John Kerry Tells The Truth … Therefore He Has To Apologize, Ctd

The above tweet is not exactly atypical of many supporters of Greater Israel. And David Harsanyi rightly bemoans its absurdly broad brush. But then, rather than responding to the substance of my post on John Kerry’s truth-telling at the Trilateral Commission, he insinuates that I am also anti-Semitic and even links to the poisonous and deranged screed that Leon Wieseltier maliciously penned about me.

Sigh. Harsanyi disputes the term ethnic cleansing to describe what happened in 1948. Maybe that term, along with the invocation of the a-word, inflames more than it enlightens. But it remains true that around 700,000 of the 1.2 million inhabitants of Palestine were either evicted from their homes or fled during the war of independence for Israel. All of them were Arab. In 1946, the Jewish share of the population of Israel was 30 percent. In 1950, it was closer to 50 percent. By the 1970s, it was over 80 percent.

Now we can debate for ever the nuances of this, who was to blame, etc. (and the Arab world definitely shares that responsibility, by its intransigent and violent stand against a Jewish state). But that’s a massive demographic shift along religious and ethnic lines. If today, 700,000 inhabitants of a country were expelled or fled to make way for a population of a different ethnicity, and if the ethnic/religious majority was changed in a matter of a few years, I don’t think we would be debating the question of ethnic cleansing. And it is that history that hangs over the ethnic engineering Israel is attempting on the West Bank. On that occupied land, Israel is settling hundreds of thousands of Jewish Israelis, in order to shift the demography some more. It is my contention that this further act of colonization is completely incompatible with any short- or long-term two-state solution; and that the Israeli refusal to stop it – even during negotiations – is the essential obstacle to any possible peace agreement. And using Occam’s razor, I cannot see any reason for it other than a longstanding commitment to build the Jewish state with a Jewish majority over the entire territory in dispute.

Harsanyi says I single out only Israel for censure. Of course that’s untrue. The very day I wrote that post, we also covered the appalling regime in Egypt. We covered the foul regime in Iran obsessively in 2009. We haven’t shied from the gruesome human toll in Syria, even as I oppose deeper intervention there as well. So to Harsanyi’s point, I favor ending aid to Egypt as well as to Israel, and I’ve written so several times. My own view is that the US should do what it can to get out of meddling in the entire Middle East. It’s a mug’s game, in which the eternal loser is the US.

Harsanyi further insinuates that I regard the Greater Israel lobby as the only force for Israel’s interests vis-a-vis America’s in American politics. Again not true. Yes, the lobby is ferocious and intransigent and disciplined and, in my view, has actively worsened Israel’s global position in the last decade. But it would not have that clout without overwhelming American identification with Israel as opposed to Palestine’s Arabs, or indeed anywhere in the Arab world.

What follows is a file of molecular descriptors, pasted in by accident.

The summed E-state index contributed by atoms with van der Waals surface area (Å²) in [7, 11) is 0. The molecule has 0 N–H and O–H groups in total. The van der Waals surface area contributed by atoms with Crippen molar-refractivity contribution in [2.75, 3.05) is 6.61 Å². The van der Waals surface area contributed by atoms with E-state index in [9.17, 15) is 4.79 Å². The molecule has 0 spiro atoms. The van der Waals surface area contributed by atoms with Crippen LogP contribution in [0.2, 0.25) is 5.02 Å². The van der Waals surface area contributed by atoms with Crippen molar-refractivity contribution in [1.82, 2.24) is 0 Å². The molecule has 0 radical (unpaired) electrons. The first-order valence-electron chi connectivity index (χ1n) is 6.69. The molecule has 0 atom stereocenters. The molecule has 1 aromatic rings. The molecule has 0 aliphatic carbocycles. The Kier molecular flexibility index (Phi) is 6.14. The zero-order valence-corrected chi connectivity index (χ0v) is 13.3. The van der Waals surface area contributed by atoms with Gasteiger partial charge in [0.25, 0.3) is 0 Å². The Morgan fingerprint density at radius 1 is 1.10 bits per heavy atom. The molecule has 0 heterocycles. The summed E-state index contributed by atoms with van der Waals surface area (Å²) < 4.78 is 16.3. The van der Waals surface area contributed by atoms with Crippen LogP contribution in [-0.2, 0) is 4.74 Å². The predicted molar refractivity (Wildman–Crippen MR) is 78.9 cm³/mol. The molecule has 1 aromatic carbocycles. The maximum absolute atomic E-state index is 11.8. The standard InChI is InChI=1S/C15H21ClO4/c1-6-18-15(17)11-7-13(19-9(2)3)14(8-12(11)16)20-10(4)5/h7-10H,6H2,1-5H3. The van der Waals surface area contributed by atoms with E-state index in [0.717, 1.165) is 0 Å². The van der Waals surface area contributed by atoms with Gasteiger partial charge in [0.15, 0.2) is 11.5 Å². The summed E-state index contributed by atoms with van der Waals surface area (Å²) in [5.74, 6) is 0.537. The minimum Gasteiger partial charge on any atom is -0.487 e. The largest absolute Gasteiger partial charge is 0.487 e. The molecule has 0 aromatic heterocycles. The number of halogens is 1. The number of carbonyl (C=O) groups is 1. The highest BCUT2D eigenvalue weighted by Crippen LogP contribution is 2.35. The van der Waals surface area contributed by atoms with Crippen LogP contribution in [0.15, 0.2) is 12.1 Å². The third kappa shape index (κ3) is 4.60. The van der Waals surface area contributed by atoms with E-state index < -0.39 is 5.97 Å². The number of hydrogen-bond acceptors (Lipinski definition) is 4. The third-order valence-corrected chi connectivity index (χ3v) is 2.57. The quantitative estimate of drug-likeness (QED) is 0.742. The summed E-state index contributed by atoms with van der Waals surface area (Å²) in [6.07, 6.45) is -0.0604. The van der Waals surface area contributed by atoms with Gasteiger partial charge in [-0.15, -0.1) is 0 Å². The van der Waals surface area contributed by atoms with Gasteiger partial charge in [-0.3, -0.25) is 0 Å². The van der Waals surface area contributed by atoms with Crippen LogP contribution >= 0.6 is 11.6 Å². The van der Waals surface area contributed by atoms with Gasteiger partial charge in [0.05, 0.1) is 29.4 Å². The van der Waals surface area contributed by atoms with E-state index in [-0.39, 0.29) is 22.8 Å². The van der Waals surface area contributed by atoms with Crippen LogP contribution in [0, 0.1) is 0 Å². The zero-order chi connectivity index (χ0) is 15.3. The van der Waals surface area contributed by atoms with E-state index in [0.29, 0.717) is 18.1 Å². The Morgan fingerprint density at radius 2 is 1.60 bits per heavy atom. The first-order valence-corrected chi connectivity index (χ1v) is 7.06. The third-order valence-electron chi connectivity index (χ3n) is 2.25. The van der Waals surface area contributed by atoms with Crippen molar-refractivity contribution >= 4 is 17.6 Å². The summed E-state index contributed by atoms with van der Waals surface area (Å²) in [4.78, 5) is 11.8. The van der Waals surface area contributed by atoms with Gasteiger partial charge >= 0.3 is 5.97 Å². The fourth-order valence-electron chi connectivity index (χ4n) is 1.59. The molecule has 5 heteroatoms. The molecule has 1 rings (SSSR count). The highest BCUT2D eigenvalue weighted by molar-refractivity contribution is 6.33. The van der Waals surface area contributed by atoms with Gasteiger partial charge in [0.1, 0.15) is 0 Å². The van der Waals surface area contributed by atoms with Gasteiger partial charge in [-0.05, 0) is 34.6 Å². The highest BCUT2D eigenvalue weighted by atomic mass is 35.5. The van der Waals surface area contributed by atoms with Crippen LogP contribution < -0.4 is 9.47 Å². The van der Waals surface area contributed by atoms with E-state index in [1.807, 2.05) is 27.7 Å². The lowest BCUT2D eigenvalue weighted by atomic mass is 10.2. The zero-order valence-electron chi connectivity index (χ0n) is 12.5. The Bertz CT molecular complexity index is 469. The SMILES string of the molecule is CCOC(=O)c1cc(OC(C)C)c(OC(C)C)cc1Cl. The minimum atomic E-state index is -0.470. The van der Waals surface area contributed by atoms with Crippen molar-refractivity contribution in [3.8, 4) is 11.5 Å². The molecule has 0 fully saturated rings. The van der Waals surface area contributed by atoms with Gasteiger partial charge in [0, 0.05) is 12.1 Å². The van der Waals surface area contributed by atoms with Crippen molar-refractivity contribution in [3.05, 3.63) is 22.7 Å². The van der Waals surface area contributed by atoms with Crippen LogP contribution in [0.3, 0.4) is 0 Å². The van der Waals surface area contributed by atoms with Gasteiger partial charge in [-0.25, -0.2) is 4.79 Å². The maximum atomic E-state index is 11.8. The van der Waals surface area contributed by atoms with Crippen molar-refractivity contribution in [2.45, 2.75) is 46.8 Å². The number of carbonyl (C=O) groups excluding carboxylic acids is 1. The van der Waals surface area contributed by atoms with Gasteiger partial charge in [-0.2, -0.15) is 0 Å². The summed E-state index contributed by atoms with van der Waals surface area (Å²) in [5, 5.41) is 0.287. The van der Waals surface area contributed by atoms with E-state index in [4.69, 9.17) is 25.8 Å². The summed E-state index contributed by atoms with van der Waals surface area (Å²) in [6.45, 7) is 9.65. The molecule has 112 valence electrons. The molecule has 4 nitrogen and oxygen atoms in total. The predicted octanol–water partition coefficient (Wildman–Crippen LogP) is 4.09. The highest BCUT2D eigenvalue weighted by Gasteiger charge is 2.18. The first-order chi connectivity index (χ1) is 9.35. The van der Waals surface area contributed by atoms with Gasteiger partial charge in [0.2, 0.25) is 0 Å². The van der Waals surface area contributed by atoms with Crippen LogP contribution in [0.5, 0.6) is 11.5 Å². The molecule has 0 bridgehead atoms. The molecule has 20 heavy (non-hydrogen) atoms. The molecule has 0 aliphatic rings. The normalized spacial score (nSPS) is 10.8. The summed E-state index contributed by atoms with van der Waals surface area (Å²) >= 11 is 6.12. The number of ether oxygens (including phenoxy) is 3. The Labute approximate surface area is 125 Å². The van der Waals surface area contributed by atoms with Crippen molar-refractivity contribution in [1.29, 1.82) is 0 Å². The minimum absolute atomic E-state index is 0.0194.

The trouble is that that emotional support can, in my view, prevent Israel from taking necessary steps to salvage its reputation, its morality, and its survival as a Jewish state.

Max Fisher rightly points out that the apartheid metaphor could lead some to infer that a Jewish state should be abolished just as the Afrikaner state was. That’s not my view at all. My view is motivated primarily by frustration at Israeli extremism but also by a view that a Jewish state must survive and prosper as a moral cause. Because I’m so harsh on Israel’s policies right now, that might seem surprising to some. But if I weren’t committed to a Jewish state in existence as a safe harbor for the Jewish people, I wouldn’t even be writing about this much at all. My view – shared, for example, by the current Israeli ambassador to the US, Ron Dermer – is that a Jewish state permanently disenfranchising a hefty proportion of the people it controls is immoral and self-destructive and toxic to the entire enterprise and unworthy of the great civilization that the Jewish people, against hideous odds, have constructed over the centuries. And no amount of insinuation or name-calling is going to make me change my mind.

John Kerry Tells The Truth … And Therefore Has To Apologize, Ctd

A reader notes that the chorus of indignation at John Kerry’s use of the term “apartheid state” to refer to Greater Israel’s destiny never actually engages the substance of his statement. So Ted Cruz, calling for Kerry’s resignation:

The fact that Secretary Kerry sees nothing wrong with making such a statement on the eve of Holocaust Remembrance Day demonstrates a shocking lack of sensitivity to the incendiary and damaging nature of his rhetoric.

Whatever else this is, it is not an argument that Israel is not an apartheid state or on its way to becoming so. On the left, we have this from Barbara Boxer:

Israel is the only democracy in the Middle East and any linkage between Israel and apartheid is nonsensical and ridiculous.

But what about those under Israeli control who have no right to vote at all? It doesn’t occur to Boxer that the apartheid-like regime on the West Bank is actually a function of Israeli democracy, since a majority of Israelis support it. But, of course, AIPAC created the template all these lemmings follow and its statement is the purest of them all:

Any suggestion that Israel is, or is at risk of becoming, an apartheid state is offensive and inappropriate.

But is it true? That’s the question AIPAC never wants debated. So it polices the American discourse to prevent it. Since the observation is of the bleeding obvious, this can be hard. Jeffrey Goldberg, my old sparring partner on matters of Israel, wrote this a decade ago:

A de-facto apartheid already exists in the West Bank. Inside the borders of Israel proper, Arabs and Jews are judged by the same set of laws in the same courtrooms; across the Green Line, Jews live under Israeli civil law as well, but their Arab neighbors — people who live, in some cases, just yards away — fall under a different, and substantially undemocratic, set of laws, administered by the Israeli Army. The system is neither as elaborate nor as pervasive as South African apartheid, and it is, officially, temporary. It is nevertheless a form of apartheid, because two different ethnic groups living in the same territory are judged by two separate sets of laws.